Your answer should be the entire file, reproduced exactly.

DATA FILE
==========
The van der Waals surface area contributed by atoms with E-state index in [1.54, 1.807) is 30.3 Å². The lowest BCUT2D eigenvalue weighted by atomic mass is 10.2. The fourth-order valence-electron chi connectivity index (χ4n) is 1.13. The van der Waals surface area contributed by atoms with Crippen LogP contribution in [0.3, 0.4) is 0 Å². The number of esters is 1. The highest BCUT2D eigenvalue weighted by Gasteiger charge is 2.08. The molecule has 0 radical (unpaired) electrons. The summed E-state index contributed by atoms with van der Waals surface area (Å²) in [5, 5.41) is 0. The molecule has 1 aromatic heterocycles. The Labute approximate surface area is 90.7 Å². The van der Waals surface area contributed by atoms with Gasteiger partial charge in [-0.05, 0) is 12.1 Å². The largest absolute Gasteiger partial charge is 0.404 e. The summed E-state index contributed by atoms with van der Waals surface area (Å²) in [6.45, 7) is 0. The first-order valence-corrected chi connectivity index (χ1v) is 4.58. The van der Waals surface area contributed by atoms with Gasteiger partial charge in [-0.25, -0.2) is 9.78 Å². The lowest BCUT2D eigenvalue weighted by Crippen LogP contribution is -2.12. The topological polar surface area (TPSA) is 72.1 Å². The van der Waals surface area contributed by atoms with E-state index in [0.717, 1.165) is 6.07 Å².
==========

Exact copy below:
The van der Waals surface area contributed by atoms with E-state index in [1.54, 1.807) is 30.3 Å². The lowest BCUT2D eigenvalue weighted by atomic mass is 10.2. The fourth-order valence-electron chi connectivity index (χ4n) is 1.13. The van der Waals surface area contributed by atoms with Crippen LogP contribution in [0.3, 0.4) is 0 Å². The number of esters is 1. The highest BCUT2D eigenvalue weighted by Gasteiger charge is 2.08. The molecule has 0 radical (unpaired) electrons. The summed E-state index contributed by atoms with van der Waals surface area (Å²) in [5, 5.41) is 0. The molecule has 1 aromatic heterocycles. The Labute approximate surface area is 90.7 Å². The van der Waals surface area contributed by atoms with Gasteiger partial charge in [-0.05, 0) is 12.1 Å². The largest absolute Gasteiger partial charge is 0.404 e. The summed E-state index contributed by atoms with van der Waals surface area (Å²) in [6.45, 7) is 0. The first-order valence-corrected chi connectivity index (χ1v) is 4.58. The van der Waals surface area contributed by atoms with Gasteiger partial charge in [-0.25, -0.2) is 9.78 Å². The lowest BCUT2D eigenvalue weighted by Crippen LogP contribution is -2.12. The topological polar surface area (TPSA) is 72.1 Å². The van der Waals surface area contributed by atoms with E-state index in [0.717, 1.165) is 6.07 Å².